Over on Gary Corby's blog, there have been some really good posts about religion in Classical Greece, and it's gotten me thinking again about where we draw the line between mythology and fiction, a discussion I've been wanting to begin here for a while.
The word Myth has some serious connotations of religious aspects, while at the same time carrying with it the implication of fiction. When you take a minute to consider the things we call myth, and consider to be mythology, you generally end up looking at religious stories of now defunct, or practically dead religions. Religions which, for one reason or another, are no longer recognized or state-sanctioned, though at one point they may have dominated in a particular region or area of the world. Myth is a politically correct way of calling the stories of an entire people, an entire faith, fiction. Myth is what we say when we're talking about gods, heroes, and faith traditions, that we have decided as a culture, as a race, as a country, as an individual, are invalid and utter hogwash. The things we don't believe in, but somebody else does.
Generally speaking, you don't see people going around accusing The Bible of being mythology-- although the reality of the situation is that it isn't any better or any worse than most of the other collections of stories and beliefs of religions that didn't survive the spread of Christianity. I guess in some ways the word Myth can be compared to the term Barbarian. Originally, Romans and Greeks used the term Barbarian to describe anything Other and outside of themselves. The Germanic tribes, for instance, were considered barbarians. Others. A group of people culturally different from themselves. Myth is what we call the beliefs and stories of those others in a parallel way. Our personal beliefs are not Myth, but Truth. Everyone else on the other hand... That's another story.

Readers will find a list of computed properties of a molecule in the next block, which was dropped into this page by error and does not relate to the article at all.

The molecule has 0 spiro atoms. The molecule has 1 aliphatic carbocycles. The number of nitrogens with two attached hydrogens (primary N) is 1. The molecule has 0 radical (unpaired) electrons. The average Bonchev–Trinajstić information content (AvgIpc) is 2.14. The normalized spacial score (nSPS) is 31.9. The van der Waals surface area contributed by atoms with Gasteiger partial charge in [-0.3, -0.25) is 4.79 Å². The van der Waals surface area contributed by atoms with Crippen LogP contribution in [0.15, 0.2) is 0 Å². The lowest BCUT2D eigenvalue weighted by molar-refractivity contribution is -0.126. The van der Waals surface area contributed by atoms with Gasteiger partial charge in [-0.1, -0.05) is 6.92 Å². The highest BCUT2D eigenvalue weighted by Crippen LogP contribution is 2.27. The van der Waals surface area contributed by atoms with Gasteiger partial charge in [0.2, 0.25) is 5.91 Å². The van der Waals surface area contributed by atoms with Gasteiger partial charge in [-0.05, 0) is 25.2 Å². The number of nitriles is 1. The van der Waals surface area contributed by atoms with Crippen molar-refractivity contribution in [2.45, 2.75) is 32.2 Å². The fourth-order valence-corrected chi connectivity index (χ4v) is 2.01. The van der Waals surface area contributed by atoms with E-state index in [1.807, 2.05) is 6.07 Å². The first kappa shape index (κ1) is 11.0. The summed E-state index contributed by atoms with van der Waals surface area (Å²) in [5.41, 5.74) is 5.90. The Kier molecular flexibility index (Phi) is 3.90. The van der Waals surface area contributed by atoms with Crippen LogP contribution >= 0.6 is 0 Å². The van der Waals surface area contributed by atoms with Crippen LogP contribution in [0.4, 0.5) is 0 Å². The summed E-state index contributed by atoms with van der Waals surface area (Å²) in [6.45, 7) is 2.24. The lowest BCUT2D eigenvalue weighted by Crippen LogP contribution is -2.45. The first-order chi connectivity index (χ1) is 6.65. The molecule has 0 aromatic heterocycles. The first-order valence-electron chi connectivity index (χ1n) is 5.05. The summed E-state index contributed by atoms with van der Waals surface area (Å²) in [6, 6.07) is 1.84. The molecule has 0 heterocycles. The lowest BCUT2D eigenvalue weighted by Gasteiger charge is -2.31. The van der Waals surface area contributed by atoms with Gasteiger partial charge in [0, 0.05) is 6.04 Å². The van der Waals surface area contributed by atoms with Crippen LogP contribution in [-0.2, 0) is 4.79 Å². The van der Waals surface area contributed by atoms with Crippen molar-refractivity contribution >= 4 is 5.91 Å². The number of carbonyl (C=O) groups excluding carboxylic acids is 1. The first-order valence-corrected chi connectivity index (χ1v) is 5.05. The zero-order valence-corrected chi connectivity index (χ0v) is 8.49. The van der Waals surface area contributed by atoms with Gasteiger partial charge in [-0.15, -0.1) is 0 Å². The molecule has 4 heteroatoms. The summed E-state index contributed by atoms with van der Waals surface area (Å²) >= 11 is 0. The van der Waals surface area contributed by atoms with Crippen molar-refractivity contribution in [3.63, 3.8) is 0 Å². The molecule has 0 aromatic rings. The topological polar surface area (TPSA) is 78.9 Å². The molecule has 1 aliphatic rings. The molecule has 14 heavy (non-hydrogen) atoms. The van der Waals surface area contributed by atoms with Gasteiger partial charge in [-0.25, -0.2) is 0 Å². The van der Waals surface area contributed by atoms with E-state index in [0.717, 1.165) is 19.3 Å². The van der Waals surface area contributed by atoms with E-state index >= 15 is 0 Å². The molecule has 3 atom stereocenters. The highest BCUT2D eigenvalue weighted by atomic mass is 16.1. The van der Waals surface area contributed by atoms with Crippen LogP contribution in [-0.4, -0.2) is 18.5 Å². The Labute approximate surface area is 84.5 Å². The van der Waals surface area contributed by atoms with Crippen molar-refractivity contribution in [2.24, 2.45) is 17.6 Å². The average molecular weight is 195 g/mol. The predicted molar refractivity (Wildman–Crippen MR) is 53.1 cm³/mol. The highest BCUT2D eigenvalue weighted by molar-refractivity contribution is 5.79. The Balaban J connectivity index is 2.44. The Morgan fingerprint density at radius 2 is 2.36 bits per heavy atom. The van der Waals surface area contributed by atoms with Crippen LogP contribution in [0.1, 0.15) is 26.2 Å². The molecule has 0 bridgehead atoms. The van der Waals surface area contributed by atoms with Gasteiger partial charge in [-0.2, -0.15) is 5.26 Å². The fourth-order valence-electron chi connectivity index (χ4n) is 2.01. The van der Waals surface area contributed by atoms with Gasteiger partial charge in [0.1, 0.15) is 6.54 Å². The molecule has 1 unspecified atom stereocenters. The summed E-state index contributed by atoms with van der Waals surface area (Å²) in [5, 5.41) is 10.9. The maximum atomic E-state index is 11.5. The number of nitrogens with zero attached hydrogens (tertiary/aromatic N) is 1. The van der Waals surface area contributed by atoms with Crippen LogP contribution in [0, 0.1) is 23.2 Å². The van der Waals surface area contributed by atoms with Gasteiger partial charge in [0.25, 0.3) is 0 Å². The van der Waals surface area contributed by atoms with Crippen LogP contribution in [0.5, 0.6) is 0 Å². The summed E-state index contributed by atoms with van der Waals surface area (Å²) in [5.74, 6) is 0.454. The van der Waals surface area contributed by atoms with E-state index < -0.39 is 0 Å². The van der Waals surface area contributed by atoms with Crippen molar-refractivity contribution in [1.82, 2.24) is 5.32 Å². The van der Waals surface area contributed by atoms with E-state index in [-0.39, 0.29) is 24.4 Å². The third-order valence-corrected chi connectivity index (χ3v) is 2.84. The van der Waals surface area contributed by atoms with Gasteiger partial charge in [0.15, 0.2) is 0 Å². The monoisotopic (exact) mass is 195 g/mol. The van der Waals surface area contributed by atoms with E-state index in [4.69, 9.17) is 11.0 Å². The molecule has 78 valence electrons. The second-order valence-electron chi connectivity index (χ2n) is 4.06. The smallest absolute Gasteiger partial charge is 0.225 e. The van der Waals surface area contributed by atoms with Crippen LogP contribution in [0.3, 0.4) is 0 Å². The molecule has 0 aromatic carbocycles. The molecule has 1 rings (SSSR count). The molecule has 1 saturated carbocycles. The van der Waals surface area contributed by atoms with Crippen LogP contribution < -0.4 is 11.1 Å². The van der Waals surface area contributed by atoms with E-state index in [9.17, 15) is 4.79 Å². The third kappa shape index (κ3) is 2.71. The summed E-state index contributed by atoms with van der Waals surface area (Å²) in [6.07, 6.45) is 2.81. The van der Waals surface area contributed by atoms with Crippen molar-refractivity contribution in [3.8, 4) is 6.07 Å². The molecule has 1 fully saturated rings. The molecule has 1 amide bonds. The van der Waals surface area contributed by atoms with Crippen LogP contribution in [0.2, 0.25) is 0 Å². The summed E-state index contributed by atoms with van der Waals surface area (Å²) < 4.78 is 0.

But here's the tricky part. Somewhere, somewhen, and to someone, those things we call myths were Truth. History. Fact. They were part of reality, woven into culture and religion and daily life. They were the real thing (whether they actually happened or not). They were The Bible of another race, another culture, another country, another person. So what exactly is the process which results in turning those Truths, yes, with a capital T, into Fiction? And, can it be argued that Fiction itself can become myth?
When we reinterpret and reinvent the myths of the past, are we giving them new life? Are we adding to the library and depth of the story we toy with? If, as we think we know now, those myths are just fiction, just stories, then what makes the fiction we write with them now, those reinterpretations and reinventions, any less valid? If Thor never did walk the earth, is my modern interpretation of him, my book in which he makes an appearance just as much part of the "true" story of his mythology as what's written in the Sagas?
Three thousand years from now, will the historians look back at my work of fiction involving the Norse Gods, and shelve it beside Snorri's Prose Edda? Why not? If we consider Ovid to have imparted source material of Myth to augment the stories of Homer and oral tradition, if we consider Euripides plays to be documents which chronical mythical events, then is a modern novel dealing with those same stories, those same characters, those same gods, not also part of the myth? And if so, then is it really Fiction anymore? Or has it been turned into something else? Something more?
On the other hand, if those Myths are Truth, are actuality, are History--maybe we should rethink classifying them as Mythology, and grant them some kind of greater respect. And, if we're going to allow that some part of a particular myth might be true, or some part of a particular set of religious stories is true, how do we judge with certainty that the rest doesn't bear that same kernal of truth also? And maybe, if we want our truth, our personal Bibles, to be treated with respect, we should stop and think before we dismiss any other story born of faith as Myth.
One final question: if people anywhere are still worshipping a god or gods, can we still call those traditions and stories surrounding that worship Mythology?
Think about it. Talk about it. Ask questions. Ask the hard questions and don't be afraid of the answers.